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Prime Time TV Runs Bombshell Exposé of British Destabilization of Italy

The British role in the assassinations of Enrico Mattei and Aldo Moro was exposed on yesterday’s investigative TV program “Report” on Italy’s national Raitre channel. Author Paolo Mondani covered declassified British archive papers, and interviewed author Giovanni Fasanella. He and co-author Mario José Cereghino had found these papers and published them in his books, exposing how a British government “special committee” plotted a military coup in Italy in 1976, in order to stop Moro’s independence policy. They dropped that plan because of U.S. opposition, only to opt for “a different subversive action,” which ultimately contemplated the physical elimination of Moro in 1978.

As for Mattei: British archive papers show that, in 1962, a few months before he was assassinated via the sabotage of his plane, Mattei was described as “danger number one” for British Empire interests in Southwest Asia, and the decision was solicited to transfer the “Mattei dossier” to the intelligence services.

Back to the Moro case: A series of new, unpublished elements were reported. This included, remarkably, the testimony of Claudio Signorile, who was deputy secretary-general of the Italian Socialist Party when Moro was kidnapped on March 16, 1978 and killed in May, and who undertook an effort, through secret negotiations with the Red Brigades terrorists, for Moro’s release. Rome at that time was crowded with British intelligence agents, reported Signorile, adding that a witness had told him that the Red Brigades had regular contact with British agents. U.K. intelligence had agents in all political parties, Signorile told “Report” interviewer Mondani. (It is possible that Signorile’s source is Franco Piperno, a leader of the Autonomia Operaia group, close to the Red Brigades terrorists. Piperno was Signorile’s contact man during the attempted negotiations with the Red Brigades.)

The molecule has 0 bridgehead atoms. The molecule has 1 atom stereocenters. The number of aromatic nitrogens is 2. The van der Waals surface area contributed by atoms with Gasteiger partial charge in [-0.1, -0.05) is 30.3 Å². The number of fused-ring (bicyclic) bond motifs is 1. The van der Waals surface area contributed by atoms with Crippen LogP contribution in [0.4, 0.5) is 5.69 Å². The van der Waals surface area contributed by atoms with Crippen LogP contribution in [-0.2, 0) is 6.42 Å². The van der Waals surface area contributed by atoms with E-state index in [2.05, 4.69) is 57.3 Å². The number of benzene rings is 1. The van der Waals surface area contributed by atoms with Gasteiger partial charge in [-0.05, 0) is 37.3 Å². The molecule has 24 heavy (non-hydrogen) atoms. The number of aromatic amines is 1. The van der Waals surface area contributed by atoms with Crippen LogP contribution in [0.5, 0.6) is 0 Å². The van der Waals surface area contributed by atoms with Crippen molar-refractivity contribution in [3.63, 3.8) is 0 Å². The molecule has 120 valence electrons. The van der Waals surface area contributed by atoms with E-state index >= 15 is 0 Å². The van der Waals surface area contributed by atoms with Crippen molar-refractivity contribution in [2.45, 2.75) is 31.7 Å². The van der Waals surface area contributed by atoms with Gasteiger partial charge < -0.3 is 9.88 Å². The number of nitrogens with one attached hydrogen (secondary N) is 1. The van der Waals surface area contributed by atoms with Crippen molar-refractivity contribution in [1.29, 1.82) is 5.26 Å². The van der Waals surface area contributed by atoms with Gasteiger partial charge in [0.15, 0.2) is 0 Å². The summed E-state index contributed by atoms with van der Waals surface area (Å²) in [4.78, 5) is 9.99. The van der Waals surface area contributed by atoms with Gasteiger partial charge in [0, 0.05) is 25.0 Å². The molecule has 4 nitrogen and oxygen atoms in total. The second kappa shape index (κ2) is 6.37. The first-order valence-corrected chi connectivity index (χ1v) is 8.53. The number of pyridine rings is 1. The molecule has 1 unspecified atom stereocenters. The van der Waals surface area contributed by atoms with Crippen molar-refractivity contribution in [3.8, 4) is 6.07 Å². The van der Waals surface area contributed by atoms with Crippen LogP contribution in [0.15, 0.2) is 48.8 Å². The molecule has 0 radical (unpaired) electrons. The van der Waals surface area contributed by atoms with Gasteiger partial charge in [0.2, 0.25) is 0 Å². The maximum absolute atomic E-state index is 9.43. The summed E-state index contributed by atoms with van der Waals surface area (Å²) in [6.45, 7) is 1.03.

That points to the existence of a puppet-master behind the Red Brigades and their “enemies” in the Italian institutions. An entity external to the Red Brigades decided that Moro had to be killed, because he was revealing NATO secrets, including the existence of “Operation Gladio,” to his Red Brigades interrogators. (NB: This puts Gladio in the right perspective with respect to the Moro case. Moro was not “killed by Gladio” as conspiracy theorists say, but because he had exposed its existence, among other things.)

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